But the bottom line to all of this, at this point, Charlie, is that at this point in time, we know of no single cause for the illnesses that some of the Gulf War veterans have.
Q: When the report came out, the Pentagon by-and-large agreed with the committee's conclusion that these probably, that a large part of the illnesses was probably not caused by chemical or biological weapons. Have you seen anything to change that or do you still believe that --
A: I think, Charlie, one of the things that I've learned as I've stood up here over the last five or six years is to make no definitive statements with regard to Gulf War Illnesses. The things that I can tell you have to do with what we are doing; and that is, we are looking into the matter. We continue to look into the matter. We have research ongoing at the present time.
We don't have any final answer, any single answer as to what might be causing Gulf War Illnesses. The other thing that I would like to point out -- which I do at each occasion -- is that veterans who are ill and on active duty, need do no more than seek treatment from a military medical facility. They will find it there. Veterans who are ill should go to the appropriate Veterans Administration medical facility to receive treatment there.
The bottom line is that people who are sick because of what they believe to be a Gulf War Illness -- many of those individuals -- are being treated and we have a very wide-ranging research effort ongoing at the present time to try and find out anything we can about what might be causing these illnesses.
Q: It was reported extensively in Athens that the 6th Fleet is going to be deployed permanently in the Aegean Sea. Do you have anything on that?
A: Permanently in the Aegean Sea?
A: That does not sound right to me. The 6th Fleet operates in the Mediterranean area and has for many years. There are very few components of the 6th Fleet that are actually based in the European theater. The 6th Fleet flag ship is home ported in Gaeta, Italy, and there are some other assets that are over there. But I know of no plan to permanently deploy any part of the 6th Fleet in that part of the world.
In fact, I would go a step further. One of the beauties of naval assets is that they can be moved around. To talk about permanently deploying any asset in one location is kind of against the very purpose that we have naval assets.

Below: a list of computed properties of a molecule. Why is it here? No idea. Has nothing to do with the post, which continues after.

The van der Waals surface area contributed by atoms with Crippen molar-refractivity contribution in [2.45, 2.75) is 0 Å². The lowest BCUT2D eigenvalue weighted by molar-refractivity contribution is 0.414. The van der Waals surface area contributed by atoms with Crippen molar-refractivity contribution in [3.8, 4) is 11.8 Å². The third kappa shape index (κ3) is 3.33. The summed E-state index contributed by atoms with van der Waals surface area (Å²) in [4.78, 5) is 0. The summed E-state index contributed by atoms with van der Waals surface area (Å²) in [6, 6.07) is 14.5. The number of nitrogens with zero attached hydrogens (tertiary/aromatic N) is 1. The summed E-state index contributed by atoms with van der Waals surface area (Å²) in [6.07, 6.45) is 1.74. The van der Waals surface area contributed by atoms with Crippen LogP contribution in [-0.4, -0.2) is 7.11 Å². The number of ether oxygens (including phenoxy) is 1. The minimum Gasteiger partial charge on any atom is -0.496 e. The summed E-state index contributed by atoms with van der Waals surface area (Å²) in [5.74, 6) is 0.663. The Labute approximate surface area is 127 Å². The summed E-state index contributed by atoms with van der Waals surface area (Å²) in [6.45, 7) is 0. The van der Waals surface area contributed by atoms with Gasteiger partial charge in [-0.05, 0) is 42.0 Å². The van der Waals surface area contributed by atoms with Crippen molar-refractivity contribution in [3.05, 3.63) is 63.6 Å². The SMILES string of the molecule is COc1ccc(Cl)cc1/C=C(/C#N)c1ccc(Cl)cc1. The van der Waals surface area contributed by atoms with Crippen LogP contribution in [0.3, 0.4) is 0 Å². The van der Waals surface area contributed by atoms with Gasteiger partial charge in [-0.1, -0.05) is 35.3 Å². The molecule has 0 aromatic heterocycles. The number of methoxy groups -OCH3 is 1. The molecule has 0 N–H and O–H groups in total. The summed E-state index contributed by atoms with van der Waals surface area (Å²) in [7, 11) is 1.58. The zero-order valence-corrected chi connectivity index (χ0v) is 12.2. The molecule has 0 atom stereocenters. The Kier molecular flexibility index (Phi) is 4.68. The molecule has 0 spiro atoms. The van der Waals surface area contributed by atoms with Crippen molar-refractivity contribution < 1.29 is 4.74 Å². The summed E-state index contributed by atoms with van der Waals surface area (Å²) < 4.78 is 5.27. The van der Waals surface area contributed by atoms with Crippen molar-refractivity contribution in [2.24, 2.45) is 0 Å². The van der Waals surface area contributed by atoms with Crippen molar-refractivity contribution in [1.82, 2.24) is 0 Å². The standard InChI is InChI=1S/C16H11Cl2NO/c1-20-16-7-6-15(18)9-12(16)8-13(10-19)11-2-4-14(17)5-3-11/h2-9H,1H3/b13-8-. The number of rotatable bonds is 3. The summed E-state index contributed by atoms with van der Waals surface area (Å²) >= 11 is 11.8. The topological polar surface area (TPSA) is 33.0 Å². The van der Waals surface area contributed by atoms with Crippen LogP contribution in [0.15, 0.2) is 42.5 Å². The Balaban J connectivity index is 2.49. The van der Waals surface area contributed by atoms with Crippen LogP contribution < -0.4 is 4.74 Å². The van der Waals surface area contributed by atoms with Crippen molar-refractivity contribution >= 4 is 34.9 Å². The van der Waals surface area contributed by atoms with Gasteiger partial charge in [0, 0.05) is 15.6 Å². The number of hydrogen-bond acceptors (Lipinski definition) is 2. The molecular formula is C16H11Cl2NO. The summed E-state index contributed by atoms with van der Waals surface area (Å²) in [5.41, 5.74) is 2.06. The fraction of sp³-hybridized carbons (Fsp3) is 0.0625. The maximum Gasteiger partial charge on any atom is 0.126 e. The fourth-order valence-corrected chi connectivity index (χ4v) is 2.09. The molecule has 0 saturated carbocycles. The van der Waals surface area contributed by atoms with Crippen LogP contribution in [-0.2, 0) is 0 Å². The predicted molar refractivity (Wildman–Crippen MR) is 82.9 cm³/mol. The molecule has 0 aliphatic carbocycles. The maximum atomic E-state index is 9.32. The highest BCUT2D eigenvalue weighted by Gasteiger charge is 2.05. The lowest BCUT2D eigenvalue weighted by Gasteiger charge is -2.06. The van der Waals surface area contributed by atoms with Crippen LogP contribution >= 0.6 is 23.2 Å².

Q: Is there any plan at this particular period to do something to this effect?
A: I don't know. You would have to talk to the people at 6th Fleet. I don't have any detail on what their deployment schedules are. It is possible that they could be going up into that area from time to time.
Q: Do you know where the issue of the three frigates to Turkey stands today? From the Pentagon point of view?
A: The Turkish frigates, there are three Perry Class frigates which are being provided to Turkey. One is being leased and two of them are being provided as excess defense articles. The leased vessel -- there was congressional notification made a year ago, but the lease was placed on hold on the 1st of April in 1996 until the two excess defense article transfers' notifications were complete.
Those two frigates, the excess defense articles, are currently in the process of waiting for a 30-day congressional notification period to be completed. That period expires at the close of business on the 23rd of August.
Once the notification process is completed and Congress has expressed no objections -- if Congress expresses no objections -- the Navy can start the process by making the transfer of the vessels as early as Monday the 25th of August, and the Navy will work directly with the Turkish Navy to effect the transfer.
I would point out that there is a period of time that will be required to bring the ships up to the point that they could actually be sailed, but the process could begin as early as Monday, the 25th.
Q: Does that depend on a condition to Turkey, you know, that --
A: Congressional notification is the condition and there is a lease involved in it.
Q: Thank you.
A: That's for the third one. For the first two is this an excess defense articles process.
Q: Yesterday, the U.S. and South Korea started military exercises and North Korea's been protesting saying that we're making threatening moves. Does the Pentagon have a response to that? And don't you think that the timing is a little bit off there considering it is a little inappropriate considering the Four Party talks?
A: First of all, I think that, although I can't cite for you any details on exercises that are going on, our exercises in that part of the world are defensive in nature. We operate and exercise from time to time with the forces of the Republic of Korea. They go on almost year-round in some form or another. They are certainly not meant to be provocative in any way.